Now I am not saying Weezer needs to quit period. However, they need to really re-assess who they are and what they are contributing as a band to their genre. They need to stop associating themselves with these teenie-bopper pop bands like Taking Back Sunday, Fall Out Boy, or Blink-182 because Weezer is way out of their league. Rivers Cumo needs to mature as a songwriter and start coming up with lyrics that are appropriate for his age, not for the piraƱas of MTV. And above all they need to re-listen to their previous work and learn what they are capable of, Pinkerton especially, an album that is brash carefree and honest. Weezer has done a lot and are still in a prime age for a rock band. They could make an even bigger impact on music if they sit down and work hard. However, if they keep churning out crap like they have been, then they might fade away, and that would be a terrible shame.

Rather than polluting the internet with songs from Raditude I decided to post a video compilation of the Weezer that was and what they have become, so you can draw your own opinions.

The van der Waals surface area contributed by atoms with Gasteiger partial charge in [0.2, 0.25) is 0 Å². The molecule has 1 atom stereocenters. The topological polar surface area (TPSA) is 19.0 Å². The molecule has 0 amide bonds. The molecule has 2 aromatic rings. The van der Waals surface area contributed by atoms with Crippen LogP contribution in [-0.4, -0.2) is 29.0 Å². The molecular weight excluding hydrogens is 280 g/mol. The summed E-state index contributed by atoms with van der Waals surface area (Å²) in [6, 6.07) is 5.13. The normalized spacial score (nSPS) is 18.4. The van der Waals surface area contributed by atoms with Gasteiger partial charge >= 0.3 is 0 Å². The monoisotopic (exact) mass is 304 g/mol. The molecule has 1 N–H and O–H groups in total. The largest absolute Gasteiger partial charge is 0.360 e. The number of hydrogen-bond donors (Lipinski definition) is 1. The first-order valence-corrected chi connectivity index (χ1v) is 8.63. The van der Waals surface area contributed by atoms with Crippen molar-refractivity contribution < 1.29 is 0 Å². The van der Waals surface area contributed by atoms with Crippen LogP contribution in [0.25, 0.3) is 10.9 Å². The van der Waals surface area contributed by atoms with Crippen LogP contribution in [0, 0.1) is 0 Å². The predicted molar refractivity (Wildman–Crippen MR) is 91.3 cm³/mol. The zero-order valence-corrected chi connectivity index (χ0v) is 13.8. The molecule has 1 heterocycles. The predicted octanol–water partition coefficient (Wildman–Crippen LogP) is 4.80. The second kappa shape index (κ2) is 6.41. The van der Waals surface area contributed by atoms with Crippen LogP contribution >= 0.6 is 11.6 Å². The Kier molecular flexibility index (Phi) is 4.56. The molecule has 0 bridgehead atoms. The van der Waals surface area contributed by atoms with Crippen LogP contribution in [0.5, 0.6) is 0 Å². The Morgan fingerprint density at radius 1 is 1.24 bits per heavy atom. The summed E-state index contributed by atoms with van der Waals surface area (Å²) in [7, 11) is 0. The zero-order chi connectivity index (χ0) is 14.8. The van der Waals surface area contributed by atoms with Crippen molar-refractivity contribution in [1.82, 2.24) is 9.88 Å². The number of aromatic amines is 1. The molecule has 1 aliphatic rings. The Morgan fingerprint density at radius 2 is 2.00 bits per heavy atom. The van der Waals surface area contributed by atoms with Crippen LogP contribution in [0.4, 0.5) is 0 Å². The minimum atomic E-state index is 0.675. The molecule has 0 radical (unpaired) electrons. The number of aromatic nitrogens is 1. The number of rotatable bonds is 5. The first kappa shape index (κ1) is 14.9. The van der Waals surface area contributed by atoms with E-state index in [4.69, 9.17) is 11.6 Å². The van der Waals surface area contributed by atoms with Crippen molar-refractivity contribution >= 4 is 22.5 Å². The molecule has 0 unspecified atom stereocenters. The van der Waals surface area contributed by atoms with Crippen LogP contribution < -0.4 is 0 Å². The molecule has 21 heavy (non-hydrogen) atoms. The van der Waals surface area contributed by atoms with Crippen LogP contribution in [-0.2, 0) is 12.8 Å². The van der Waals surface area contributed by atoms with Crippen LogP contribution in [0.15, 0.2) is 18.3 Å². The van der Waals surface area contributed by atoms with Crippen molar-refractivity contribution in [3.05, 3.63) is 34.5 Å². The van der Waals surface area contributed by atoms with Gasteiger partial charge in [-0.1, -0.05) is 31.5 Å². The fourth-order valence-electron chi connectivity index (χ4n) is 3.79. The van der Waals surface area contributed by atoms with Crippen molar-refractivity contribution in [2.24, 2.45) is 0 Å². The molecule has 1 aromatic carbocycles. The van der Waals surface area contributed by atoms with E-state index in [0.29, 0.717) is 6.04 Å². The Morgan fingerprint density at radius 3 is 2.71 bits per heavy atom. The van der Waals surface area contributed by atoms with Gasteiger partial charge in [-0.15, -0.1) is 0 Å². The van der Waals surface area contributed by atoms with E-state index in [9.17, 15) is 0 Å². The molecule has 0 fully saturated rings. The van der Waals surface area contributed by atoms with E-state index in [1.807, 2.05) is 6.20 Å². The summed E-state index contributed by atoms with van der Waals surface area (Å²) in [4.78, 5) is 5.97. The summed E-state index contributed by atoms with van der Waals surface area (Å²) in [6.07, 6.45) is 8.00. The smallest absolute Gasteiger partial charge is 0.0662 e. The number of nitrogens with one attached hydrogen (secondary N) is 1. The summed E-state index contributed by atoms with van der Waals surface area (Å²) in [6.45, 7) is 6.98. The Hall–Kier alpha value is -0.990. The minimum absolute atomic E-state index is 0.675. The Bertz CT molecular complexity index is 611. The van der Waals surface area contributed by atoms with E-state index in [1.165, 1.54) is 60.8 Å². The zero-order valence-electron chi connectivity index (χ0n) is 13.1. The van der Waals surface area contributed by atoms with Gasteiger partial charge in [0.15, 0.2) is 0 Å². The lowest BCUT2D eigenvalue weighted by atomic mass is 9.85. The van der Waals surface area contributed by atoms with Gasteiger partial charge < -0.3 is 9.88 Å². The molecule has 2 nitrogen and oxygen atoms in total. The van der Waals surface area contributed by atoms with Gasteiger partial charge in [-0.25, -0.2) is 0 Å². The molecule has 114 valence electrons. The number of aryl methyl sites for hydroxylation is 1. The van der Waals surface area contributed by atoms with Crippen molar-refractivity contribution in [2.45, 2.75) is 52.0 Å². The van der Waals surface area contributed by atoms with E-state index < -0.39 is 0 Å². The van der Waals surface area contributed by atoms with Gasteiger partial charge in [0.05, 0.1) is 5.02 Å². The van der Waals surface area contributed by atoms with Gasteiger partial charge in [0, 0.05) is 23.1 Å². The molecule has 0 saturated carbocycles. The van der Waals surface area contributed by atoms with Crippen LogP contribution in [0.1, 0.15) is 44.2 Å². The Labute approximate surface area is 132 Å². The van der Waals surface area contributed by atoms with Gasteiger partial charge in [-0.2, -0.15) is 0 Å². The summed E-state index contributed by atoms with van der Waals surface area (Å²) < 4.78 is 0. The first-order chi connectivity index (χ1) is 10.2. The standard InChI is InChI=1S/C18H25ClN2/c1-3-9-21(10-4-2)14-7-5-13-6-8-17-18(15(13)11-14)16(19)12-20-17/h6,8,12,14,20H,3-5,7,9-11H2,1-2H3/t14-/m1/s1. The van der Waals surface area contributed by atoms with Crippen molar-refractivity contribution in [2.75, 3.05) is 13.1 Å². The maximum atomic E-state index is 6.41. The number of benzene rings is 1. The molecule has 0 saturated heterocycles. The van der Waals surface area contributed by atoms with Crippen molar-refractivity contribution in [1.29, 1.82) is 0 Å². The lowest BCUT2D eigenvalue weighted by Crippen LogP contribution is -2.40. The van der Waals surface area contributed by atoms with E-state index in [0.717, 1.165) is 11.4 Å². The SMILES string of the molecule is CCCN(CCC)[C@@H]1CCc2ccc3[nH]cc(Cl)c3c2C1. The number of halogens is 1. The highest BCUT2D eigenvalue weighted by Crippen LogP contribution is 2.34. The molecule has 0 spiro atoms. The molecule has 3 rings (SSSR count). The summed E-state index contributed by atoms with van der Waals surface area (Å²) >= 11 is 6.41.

The Good:

The Bad:

The Ugly


  1. I'm very fervent with my many opinions of Weezer. I'll just say it all went downhill after Matt Sharp left the band... he was probably the guy who would say, "no Rivers, that's a stupid idea." Plus, when he left the harmonizing bridges that make songs such as 'Holiday' and 'The Good Life' went too. Song structure took a dive. His stuff with the Rentals afterwards was pretty decent.

    The Green Album holds a special spot in my heart but the band became nearly unlistenable after Scott Shriner joined. I blame their downfall on him.

  2. After listening to the new album, I agree with you on one aspect: Weezer's image changed entirely after Maladroit. What was once a band comprised of geek/nerd pop shuffle (My Name is Jonas, No One Else, Surfin' USA, The Good Life, Why Bother?) and haunting, melodic, distorted symphonies (Undone, Only in Dreams, Say It Ain't So), became a band that just wanted to do two things: Make catchy riffs and bitch about high school stereotypes using stupid pop culture references (Beverly Hills, In The Mall, Pork and Beans).